A first in floorball: Sports data is making its way into Special Olympics competitions
Special Olympics has launched a revolution in its approach to sport and competition with
the roll-out of an exciting new floorball data project. In partnership with the International
Floorball Federation (IFF), Special Olympics launched an innovative real-time sports data
project at the Invitational Games in Sweden. The Games are taking place from the 1 to the 4
of February and feature 90 floorball players from Sweden, Belgium, Finland and Spain
competing across the competition.
At the Sports Hall in Östersund, however, sports data has also entered the playing field. With
the help of the IFF, live competition statistics are being gathered at a Special Olympics event
for the very first time.
And the reason for this new approach is all down to the ongoing mission of Special
Olympics, and its partners in the sports world, to positively change attitudes and
perceptions towards people with intellectual disabilities.
“It marks a cultural shift as quantifiable metrics are being provided to evaluate individual
athlete performance,” Brittany Pair, Coordinator at Special Olympics World Games and
Competition, said. “It will allow us to tell a more compelling story about the competition
and also ensure quality control and competitive balance among athletes within the sport.
“Hopefully the use of data will help to positively change the attitudes that society has
towards people with intellectual disabilities, shifting the focus from their disabilities to their
gifts and talents,” she added.
Special Olympics and the IFF have been working together since 2011 to promote and
develop floorball among Special Olympics athletes. The IFF already has its own statistics
system, and has been using that for several years to deliver live stats to the international
floorball community. All data is entered manually by floorball experts via a website,
recording goals, shots on goal, saves, assists and penalties. As part of this partnership at the
Sweden Invitational Games, the IFF is posting Special Olympics floorball results and news
from the competition on its website.
For the athletes taking to the floorball court at the Sweden Invitational Games, the initiative
is proving a popular and important step forward.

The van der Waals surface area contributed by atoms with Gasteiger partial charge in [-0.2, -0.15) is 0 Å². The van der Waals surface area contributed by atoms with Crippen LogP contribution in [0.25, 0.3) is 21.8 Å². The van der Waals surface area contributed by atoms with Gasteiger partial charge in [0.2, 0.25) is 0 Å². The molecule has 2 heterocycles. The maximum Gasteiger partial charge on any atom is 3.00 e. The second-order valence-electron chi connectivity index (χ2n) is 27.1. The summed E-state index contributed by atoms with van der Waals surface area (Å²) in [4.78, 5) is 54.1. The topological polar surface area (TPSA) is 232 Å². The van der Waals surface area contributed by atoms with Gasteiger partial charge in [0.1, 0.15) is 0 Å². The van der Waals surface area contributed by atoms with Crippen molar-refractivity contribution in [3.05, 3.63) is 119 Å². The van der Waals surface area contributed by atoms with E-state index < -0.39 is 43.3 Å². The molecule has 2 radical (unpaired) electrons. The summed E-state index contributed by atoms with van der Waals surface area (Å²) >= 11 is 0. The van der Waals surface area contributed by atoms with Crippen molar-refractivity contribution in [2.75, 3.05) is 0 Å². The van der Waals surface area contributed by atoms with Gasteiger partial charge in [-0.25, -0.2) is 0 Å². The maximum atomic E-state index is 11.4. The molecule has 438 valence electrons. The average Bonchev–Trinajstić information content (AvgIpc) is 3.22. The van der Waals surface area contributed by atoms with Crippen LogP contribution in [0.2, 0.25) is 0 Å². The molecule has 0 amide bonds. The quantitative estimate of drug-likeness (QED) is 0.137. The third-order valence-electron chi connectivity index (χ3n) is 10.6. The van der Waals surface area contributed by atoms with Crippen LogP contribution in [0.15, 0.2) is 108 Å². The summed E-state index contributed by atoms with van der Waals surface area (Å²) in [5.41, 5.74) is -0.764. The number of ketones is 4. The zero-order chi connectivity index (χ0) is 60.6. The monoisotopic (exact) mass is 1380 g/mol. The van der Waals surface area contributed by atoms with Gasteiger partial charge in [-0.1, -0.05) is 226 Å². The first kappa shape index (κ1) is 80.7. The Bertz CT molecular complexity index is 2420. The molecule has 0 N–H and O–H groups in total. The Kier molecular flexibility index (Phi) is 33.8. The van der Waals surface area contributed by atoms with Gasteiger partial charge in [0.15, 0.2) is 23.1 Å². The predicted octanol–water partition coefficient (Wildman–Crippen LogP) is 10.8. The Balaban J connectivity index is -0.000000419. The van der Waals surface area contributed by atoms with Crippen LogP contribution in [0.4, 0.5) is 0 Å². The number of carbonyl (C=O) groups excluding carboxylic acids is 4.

“I think it is a good initiative, because it allows the sport to grow and that is what we are
aiming for,” Erik Oscarsson, a floorball player with Special Olympics Sweden, said.
“I am hoping that we get a little more recognition and that people get more aware that
although we all have something that is a little different, we can still play, compete and
The IFF, which was founded in 1986 and has 74 member countries, hopes the shared
collection of sports data can enhance the credibility of the athletes performances and
showcase how impressive and engaging the floorball players of Special Olympics truly are.
“It is a good way to ensure inclusion at the highest level,” Steen Houman, Central Board
member at the IFF, said. “We show the athletes that we are taking them and the sport very
serious. It is important to treat Special Olympics athletes the same way as any other player.”
Having been active as a floorball coach at the highest level for over two decades, the
Swedish veteran Urban Karlsson shares Houman’s excitement for the pilot project.
Karlsson, who is coaching one of the nine Swedish teams competing in floorball at the
Invitational Games, hails the pioneering initiative as being “great for the athletes and the
“It is a great way for others to follow the matches. The athletes are giving so much back, so I
think it is important for floorball [competitions] around the world that we started with this
project,” Karlsson said.
However, what is clear is that the love for floorball among the Special Olympics movement is
one variable that does not lend itself to be quantified by data.
By Jeroen Adriaanse
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